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School’s on break, but periods aren’t.

julio 29, 2023

Students out of school for the summer may lack access to period supplies.

When the last school bell rang in California’s middle schools and high schools, students left textbooks and class desks behind as they headed out for their summer vacation. But that wasn’t all — they also left behind access to free menstrual products. 

California has been expanding the number of youth who have access to free menstrual products during the school year since the 2018 school year, when Assembly Bill 10 (Garcia) established free period products for the 40% of California middle and high school students who attended low-income schools. This school year was the first in which all schools were required to provide menstrual products as a result of Assembly Bill 367 (Garcia), making California the first state to achieve this essential access for our youth. But, there’s a problem, the summer. Like hunger, menstruation does not go on vacation, and while summer months can be a time for youth to have fun, explore, and rest, it can also be when they experience heightened period poverty and its negative consequences.

“As a full-time student and menstruator, I never know when to expect my period to come. During the summer months when school is out, we face even more menstrual product insecurity as the resources from our school become unavailable to us. Menstruation is a year-long experience, and it’s crucial that student menstruators have access to menstrual products at all times.” – Fiona Lu, high school student from Irvine, CA

Half of California’s teens menstruate, yet access to affordable menstrual products is a basic need many cannot afford. Period poverty, the inability to afford or access menstrual supplies, is especially problematic because it negatively impacts both physical and mental health. A recent study found that youth without access to period supplies are more likely to experience moderate or severe depression.

When households must choose between food and rent, there’s not much left in their budget to purchase essential hygiene necessities like menstrual products.  Thankfully, there are solutions to help mitigate the harm of period poverty currently being considered by the California legislature. These include:

  • SB 260 (Menjivar) – The Menstrual Equity Act of 2023 would add $20 in CalWORKs aid per month for each menstruating recipient to purchase menstrual products.
  • SB 59 (Skinner) – Equity, period. This bill would require free period products be offered in all women’s restrooms, all-gender restrooms, and in at least one men’s restroom in all state or state-leased buildings; all local government owned buildings where state-funded safety-net programs are administered; and all hospitals that receive state funding. This is a two-year bill.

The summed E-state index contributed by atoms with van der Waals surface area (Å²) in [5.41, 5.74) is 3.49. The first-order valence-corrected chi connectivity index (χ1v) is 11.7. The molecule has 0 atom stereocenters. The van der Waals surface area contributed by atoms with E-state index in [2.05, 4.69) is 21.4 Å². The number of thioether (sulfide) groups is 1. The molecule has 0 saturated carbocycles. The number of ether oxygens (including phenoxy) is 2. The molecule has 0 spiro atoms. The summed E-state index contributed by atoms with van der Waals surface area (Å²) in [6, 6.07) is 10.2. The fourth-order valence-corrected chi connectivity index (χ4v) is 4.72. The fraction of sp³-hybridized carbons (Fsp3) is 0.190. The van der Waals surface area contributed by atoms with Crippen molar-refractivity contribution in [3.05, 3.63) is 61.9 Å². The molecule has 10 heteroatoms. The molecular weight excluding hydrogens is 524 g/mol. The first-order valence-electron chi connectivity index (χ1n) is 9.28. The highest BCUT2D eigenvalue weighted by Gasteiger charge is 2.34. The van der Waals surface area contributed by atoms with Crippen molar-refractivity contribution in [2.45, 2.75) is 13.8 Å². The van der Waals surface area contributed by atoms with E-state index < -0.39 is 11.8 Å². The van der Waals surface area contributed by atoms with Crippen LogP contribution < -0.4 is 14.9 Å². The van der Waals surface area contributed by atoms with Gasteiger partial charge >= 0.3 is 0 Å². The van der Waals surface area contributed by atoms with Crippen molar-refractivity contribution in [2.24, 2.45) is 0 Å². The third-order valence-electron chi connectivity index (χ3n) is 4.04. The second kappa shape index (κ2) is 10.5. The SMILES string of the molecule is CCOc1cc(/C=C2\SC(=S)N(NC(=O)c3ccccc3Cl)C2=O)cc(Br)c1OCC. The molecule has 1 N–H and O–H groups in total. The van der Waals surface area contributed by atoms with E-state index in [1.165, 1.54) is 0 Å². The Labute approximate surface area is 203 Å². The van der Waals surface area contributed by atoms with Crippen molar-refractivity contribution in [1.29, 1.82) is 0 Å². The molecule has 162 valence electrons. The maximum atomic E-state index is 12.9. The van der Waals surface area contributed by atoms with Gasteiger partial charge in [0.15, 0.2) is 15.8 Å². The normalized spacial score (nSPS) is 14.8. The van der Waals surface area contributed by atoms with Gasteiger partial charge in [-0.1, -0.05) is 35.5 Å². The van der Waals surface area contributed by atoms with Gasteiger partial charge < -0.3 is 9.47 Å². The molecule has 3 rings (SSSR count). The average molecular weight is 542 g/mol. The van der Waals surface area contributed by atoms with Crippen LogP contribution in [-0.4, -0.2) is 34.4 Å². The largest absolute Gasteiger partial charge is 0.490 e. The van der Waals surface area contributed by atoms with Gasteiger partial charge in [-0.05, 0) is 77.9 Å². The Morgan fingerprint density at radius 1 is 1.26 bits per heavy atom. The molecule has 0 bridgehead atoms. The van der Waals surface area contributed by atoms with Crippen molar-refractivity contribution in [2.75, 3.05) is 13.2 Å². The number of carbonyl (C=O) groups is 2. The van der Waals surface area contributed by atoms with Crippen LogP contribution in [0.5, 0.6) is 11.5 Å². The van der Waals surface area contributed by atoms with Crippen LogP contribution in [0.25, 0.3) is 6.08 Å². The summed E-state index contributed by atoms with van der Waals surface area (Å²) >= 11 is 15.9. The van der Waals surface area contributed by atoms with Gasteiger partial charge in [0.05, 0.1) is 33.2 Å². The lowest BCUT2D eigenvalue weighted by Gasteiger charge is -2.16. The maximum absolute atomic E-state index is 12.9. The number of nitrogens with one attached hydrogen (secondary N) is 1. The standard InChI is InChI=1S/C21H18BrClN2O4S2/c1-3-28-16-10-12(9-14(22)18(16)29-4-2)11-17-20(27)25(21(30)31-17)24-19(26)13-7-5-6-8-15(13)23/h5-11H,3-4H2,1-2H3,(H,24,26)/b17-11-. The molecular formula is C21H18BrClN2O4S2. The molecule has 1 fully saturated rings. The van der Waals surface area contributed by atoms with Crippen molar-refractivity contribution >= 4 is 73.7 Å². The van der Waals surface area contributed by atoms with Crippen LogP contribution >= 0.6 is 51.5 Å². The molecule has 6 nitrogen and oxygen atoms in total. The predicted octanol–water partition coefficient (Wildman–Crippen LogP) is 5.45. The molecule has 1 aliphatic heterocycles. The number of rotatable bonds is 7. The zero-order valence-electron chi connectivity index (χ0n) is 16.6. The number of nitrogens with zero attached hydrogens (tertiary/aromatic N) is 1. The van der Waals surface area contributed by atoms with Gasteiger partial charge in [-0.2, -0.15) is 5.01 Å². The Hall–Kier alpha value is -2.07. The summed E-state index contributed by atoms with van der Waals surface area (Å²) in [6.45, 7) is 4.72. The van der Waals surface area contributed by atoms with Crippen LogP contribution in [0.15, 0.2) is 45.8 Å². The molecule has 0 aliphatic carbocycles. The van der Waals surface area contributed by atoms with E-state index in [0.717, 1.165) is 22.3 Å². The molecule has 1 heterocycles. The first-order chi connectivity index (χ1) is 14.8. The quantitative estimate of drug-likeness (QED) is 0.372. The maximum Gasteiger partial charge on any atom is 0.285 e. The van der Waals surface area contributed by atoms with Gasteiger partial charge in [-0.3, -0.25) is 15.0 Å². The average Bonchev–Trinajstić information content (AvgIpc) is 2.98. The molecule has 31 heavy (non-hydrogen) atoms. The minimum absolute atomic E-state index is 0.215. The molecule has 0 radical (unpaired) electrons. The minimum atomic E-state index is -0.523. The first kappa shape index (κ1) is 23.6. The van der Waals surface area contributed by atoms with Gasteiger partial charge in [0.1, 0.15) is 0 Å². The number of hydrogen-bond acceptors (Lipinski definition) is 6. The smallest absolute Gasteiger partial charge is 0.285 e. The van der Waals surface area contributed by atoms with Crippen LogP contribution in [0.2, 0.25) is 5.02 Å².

What’s more, recent state budget decisions have supported the exploration of additional solutions for the problem of period poverty. The Budget Act of 2021 provided $2 million one-time for a three year menstrual product pilot project to the Los Angeles Regional Food Bank (LARFB) and Jacobs & Cushman San Diego Food Bank (SDFB). These food banks distribute menstrual products year-round in areas where low-income individuals and families already access free groceries and resources. Not only is this pilot increasing access to period products for low-income students and individuals, but it also destigmatizes periods and promotes a new level of period education in the region.  

Check out our report, California Menstrual Products Pilot: Addressing Period Poverty in Los Angeles & San Diego for a year-in-review of this innovative and highly successful pilot.

“Our food bank is proud to have distributed 3.3 million menstrual products to over 114,000 households in 2022, including during the summer months when teens lose access to resources from school. Families, and especially students, should have the tools they need to thrive both in and out of school, and that includes basic hygiene essentials.” – Derek Polka, Los Angeles Regional Food Bank

The incredible success of this three year pilot has led to a campaign, championed by State Senator Monique Limón and State Assemblymember Dr. Akilah Weber, to seek expansion to other regions and make the funding more permanent. And the great news is that by making the pilot permanent and expanding access to central and northern regions of the state to create regional equity to this basic need, we will have more tools to address the menstrual product gap experienced in the summer.

Menstruators cannot control the fact that they get their period, but Californians can control whether we decide to help. That is why we are so grateful for legislative champions who have and continue to lead the way on eliminating period poverty for all Californians, but especially for our youth. Food Banks are proud to stand in partnership with them and with the youth leaders from San Diego to Humboldt who are working to improve menstrual product access and to ensure period poverty free summers for everyone. 

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